Monday, November 19, 2018

Mathetes to Diognetus: Chapter 1 Part 1

In the 1st Chapter of the Epistle of Mathetes to Diognetus, our author seeks to distinguish Christianity from both Paganism and Judaism. From a world-building perspective this means that we have three main religions within the Empire:

  • Paganism, which is the state-sponsored religion.
  • Judaism, which is tolerated by the Empire.
  • Christianity, which is seen as a threat by both the pagans and the Jews

Historically, Rome saw their Emperors as gods and it was a civic duty to offer sacrifices (usually incense) at the idols of the emperor. This is what got so many Christians in trouble — they were accused of being traitors to the empire.

As a side-note, if one reads the hagiographies of the Great Martyrs from the first three centuries of Christianity, the most common means of death was beheading. This is significant because death by decapitation was the death of a citizen — because it was seen as swift and merciful. Thus, when a Roman official had a martyr beheaded, there was an implicit admission that the Christians were falsely accused of being traitors — they were citizens.

Judaism was tolerated by Rome because the Jews had no real political aspirations that were seen as a threat. Indeed, Jews sought to separate themselves from the general population and were happy to live out their lives with as little interference in the workings of the Empire as possible. Of note, the word “holy” literally means to set apart. So, the Jews understood their non-participation in the culture around them as an integral part of living a religious and holy life.

Christianity was a threat to the pagans not only because they refused to burn incense at the idols of the emperor, but because one of the titles of Christ is King. Thus, unlike the Jews, Christians were perceived to have political aspirations that were in direct conflict with the empire at large.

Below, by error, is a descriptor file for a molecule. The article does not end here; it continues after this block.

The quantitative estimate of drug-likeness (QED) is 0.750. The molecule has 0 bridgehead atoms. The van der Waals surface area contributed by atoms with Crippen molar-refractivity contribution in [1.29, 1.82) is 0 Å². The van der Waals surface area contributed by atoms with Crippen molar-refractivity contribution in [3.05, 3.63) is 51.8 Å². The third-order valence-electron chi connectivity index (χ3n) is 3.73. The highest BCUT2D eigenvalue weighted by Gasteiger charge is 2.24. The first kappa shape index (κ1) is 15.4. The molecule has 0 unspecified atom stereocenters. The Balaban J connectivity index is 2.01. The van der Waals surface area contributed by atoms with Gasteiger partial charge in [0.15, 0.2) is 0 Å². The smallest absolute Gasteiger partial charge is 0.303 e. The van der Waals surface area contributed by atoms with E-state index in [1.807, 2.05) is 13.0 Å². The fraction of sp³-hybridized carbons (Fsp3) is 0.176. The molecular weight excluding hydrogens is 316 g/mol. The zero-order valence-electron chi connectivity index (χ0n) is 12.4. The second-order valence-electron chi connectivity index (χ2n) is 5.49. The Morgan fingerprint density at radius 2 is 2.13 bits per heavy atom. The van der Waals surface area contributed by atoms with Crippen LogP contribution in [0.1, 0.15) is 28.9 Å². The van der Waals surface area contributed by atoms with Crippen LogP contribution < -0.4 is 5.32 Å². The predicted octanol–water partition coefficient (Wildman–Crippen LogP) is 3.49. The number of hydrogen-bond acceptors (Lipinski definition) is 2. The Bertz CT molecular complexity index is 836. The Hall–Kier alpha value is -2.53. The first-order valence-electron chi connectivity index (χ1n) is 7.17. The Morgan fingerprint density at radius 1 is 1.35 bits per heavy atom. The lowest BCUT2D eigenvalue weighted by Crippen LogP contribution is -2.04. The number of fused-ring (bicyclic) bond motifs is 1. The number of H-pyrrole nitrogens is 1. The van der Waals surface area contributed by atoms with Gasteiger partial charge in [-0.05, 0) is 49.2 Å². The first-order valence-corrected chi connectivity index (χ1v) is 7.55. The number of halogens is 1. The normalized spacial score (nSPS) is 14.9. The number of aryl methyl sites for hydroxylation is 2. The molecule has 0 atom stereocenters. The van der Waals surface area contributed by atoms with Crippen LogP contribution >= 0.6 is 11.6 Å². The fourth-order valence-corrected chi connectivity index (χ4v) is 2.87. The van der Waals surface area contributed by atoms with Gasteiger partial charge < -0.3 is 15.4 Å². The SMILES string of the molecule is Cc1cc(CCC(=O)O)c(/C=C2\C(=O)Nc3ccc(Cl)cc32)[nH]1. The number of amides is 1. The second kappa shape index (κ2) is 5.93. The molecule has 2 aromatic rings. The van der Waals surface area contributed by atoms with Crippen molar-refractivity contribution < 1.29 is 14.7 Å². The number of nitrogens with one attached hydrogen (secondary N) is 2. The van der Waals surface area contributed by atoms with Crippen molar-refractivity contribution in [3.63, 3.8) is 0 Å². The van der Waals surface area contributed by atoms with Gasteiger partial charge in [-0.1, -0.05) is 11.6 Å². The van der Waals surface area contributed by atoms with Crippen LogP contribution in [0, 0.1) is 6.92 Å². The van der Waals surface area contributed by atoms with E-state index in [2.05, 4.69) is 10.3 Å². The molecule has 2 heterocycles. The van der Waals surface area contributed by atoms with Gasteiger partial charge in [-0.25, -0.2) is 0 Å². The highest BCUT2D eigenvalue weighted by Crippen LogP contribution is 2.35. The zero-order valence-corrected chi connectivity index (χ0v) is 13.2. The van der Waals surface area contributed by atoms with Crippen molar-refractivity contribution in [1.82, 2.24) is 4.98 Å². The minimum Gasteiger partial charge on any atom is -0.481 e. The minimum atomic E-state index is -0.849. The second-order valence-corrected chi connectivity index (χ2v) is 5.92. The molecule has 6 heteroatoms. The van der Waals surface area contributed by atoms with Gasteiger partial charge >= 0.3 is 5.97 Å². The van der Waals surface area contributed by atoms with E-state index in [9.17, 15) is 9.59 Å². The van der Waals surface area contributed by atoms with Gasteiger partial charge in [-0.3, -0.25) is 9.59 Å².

Christianity was a threat to the Jews for both political and religious reasons. Politically, the manner in which the Christians interpreted Scripture (which largely meant the O.T. during this period) threatened the power structures of Jewish society. Gone were the ritual laws that kept the priestly and political class flush with money and power. From a religious perspective, the Christians were actively seeking converts among the Gentiles. This flew in the face of the entire concept of what they understood to be holy. Additionally, should the empire ever have conflated Christianity with Judaism, the tolerance enjoyed by the Jews from the Empire could have rapidly eroded.

This opens up three distinct approaches to framing a campaign:

  • The characters are primarily pagan. One of the main background noises would be the rise of the Christianity/Church analogue. As players investigate the rumors, they come to find that the rumors are almost entirely false. I could easily foresee a moment when the party looks at themselves and asks, “Are we the baddies?”
  • The characters are primarily Jewish. This would largely involve discovering and dealing with threats to the protected status that Jews have within the empire. I could see this being a mission oriented campaign largely filled with information gathering and even some spy work.
  • The characters are primarily Christian. This campaign would turn my usual archetypal campaign structure on its ear. I normally run (Christian) Civilization vs. (Demonic) Wilderness that fits nicely into the Law vs. Chaos alignment structure of B/X. In this case it would be (Christian) Wilderness vs. (Demonic) Civilization. This could potentially see an urban environment-as-megadungeon structure with the dungeon areas (catacombs) being the safe havens.

It should be noted that while Christian characters could fit reasonable well within all three campaigns, that can’t really be said about pagan or Jewish characters.

As a final note, as I write this, I am finding the need to come up with names for the various fantasy analogs that are making up this campaign. I don’t want to do that willy, nilly, however. I would prefer to use the text of the Epistle to inspire. I’ll wait and see what the text prompts me to do.

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